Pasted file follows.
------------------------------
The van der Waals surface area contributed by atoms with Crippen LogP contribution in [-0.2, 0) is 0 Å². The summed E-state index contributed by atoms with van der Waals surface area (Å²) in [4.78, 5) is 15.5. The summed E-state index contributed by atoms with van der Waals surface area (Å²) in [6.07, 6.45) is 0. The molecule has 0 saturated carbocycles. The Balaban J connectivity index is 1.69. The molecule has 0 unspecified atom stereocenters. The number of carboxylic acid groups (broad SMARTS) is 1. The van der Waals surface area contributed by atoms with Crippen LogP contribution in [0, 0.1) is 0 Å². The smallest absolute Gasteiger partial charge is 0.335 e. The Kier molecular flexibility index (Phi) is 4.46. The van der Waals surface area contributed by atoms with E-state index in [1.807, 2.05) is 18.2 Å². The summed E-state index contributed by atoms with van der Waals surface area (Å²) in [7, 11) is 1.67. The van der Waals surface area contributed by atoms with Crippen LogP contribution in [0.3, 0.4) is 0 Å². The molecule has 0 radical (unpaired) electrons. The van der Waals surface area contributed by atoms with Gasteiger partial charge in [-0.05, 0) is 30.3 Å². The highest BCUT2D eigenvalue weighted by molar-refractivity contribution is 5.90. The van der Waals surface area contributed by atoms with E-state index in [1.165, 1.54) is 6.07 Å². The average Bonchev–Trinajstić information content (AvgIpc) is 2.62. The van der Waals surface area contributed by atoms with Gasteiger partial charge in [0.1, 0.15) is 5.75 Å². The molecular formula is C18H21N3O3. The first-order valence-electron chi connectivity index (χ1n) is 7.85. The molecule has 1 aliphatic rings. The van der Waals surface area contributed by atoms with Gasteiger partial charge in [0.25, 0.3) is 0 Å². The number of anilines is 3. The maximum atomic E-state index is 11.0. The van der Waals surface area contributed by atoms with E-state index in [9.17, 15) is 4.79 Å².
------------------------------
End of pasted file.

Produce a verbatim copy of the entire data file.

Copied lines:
The van der Waals surface area contributed by atoms with Crippen LogP contribution in [-0.2, 0) is 0 Å². The summed E-state index contributed by atoms with van der Waals surface area (Å²) in [4.78, 5) is 15.5. The summed E-state index contributed by atoms with van der Waals surface area (Å²) in [6.07, 6.45) is 0. The molecule has 0 saturated carbocycles. The Balaban J connectivity index is 1.69. The molecule has 0 unspecified atom stereocenters. The number of carboxylic acid groups (broad SMARTS) is 1. The van der Waals surface area contributed by atoms with Crippen LogP contribution in [0, 0.1) is 0 Å². The smallest absolute Gasteiger partial charge is 0.335 e. The Kier molecular flexibility index (Phi) is 4.46. The van der Waals surface area contributed by atoms with E-state index in [1.807, 2.05) is 18.2 Å². The summed E-state index contributed by atoms with van der Waals surface area (Å²) in [7, 11) is 1.67. The van der Waals surface area contributed by atoms with Crippen LogP contribution in [0.3, 0.4) is 0 Å². The molecule has 0 radical (unpaired) electrons. The van der Waals surface area contributed by atoms with Gasteiger partial charge in [-0.05, 0) is 30.3 Å². The highest BCUT2D eigenvalue weighted by molar-refractivity contribution is 5.90. The van der Waals surface area contributed by atoms with E-state index in [1.165, 1.54) is 6.07 Å². The average Bonchev–Trinajstić information content (AvgIpc) is 2.62. The van der Waals surface area contributed by atoms with Gasteiger partial charge in [0.1, 0.15) is 5.75 Å². The molecular formula is C18H21N3O3. The first-order valence-electron chi connectivity index (χ1n) is 7.85. The molecule has 1 aliphatic rings. The van der Waals surface area contributed by atoms with Gasteiger partial charge in [0.25, 0.3) is 0 Å². The number of anilines is 3. The maximum atomic E-state index is 11.0. The van der Waals surface area contributed by atoms with E-state index in [9.17, 15) is 4.79 Å².